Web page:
My biggest portfolio move this year was selling the small 12m2 rental apartment I had in Tallinn. While it was offering good rental returns, then in the long run it wasn’t in a very good house and 16m2 apartments have slowly started to gain popularity. Also, the prices of 12m2 apartments have reached ridiculous heights and since I needed to cash out something from my portfolio since I bought a new home which is being built, and I have to have cash available for various expenses in late autumn.

This deal however ended up being surprisingly well timed because I was able to drop most of the money from the sale into Mintos’s cashback program, which over the course of the last month has created some nice returns

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Of course the campaign has been very popular – there are days when there are no 60+mo loans and days when even the supply for 48mo+ loans has run out, but checking every now and then allows you to pick between countries and loan lengths to boost your portfolio. Since I’ve been investing mostly into Mogo loans anyway then I didn’t really feel much increased risk from temporarily increasing my exposure to them.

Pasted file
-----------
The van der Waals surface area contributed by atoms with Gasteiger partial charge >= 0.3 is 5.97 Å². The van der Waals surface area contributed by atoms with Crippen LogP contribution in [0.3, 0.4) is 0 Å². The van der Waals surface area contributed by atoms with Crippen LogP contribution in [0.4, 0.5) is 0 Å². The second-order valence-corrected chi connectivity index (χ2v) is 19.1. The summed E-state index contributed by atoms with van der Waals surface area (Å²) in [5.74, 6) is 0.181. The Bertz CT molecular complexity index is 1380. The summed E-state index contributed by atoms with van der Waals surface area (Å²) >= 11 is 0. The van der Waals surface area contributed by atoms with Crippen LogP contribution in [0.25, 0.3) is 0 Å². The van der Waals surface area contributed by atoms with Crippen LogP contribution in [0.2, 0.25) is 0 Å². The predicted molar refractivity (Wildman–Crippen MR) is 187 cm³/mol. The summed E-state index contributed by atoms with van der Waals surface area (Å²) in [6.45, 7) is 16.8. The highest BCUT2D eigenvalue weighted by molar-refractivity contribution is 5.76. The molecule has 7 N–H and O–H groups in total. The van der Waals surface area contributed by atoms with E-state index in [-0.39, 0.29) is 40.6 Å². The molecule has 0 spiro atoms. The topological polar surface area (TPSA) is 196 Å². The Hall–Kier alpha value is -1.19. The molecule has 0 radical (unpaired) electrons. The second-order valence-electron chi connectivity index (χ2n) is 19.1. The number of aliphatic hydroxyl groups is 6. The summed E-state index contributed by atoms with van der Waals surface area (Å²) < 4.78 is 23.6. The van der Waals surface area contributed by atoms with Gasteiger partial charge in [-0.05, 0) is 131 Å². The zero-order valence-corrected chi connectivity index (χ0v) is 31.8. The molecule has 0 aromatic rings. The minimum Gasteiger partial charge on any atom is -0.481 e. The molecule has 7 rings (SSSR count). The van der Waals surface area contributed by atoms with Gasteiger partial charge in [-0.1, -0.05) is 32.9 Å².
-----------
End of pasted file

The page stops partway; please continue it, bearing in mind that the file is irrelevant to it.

While this is a short term boost to investments (since when the cashback ends I will slowly have to start withdrawing money from the repayments), then it’s safe to say that Mintos has helped me boost my returns for the year significantly. Those who still have some cash laying around, then the campaign lasts for another 10 days (until March 16).

Mintos cashback vol 2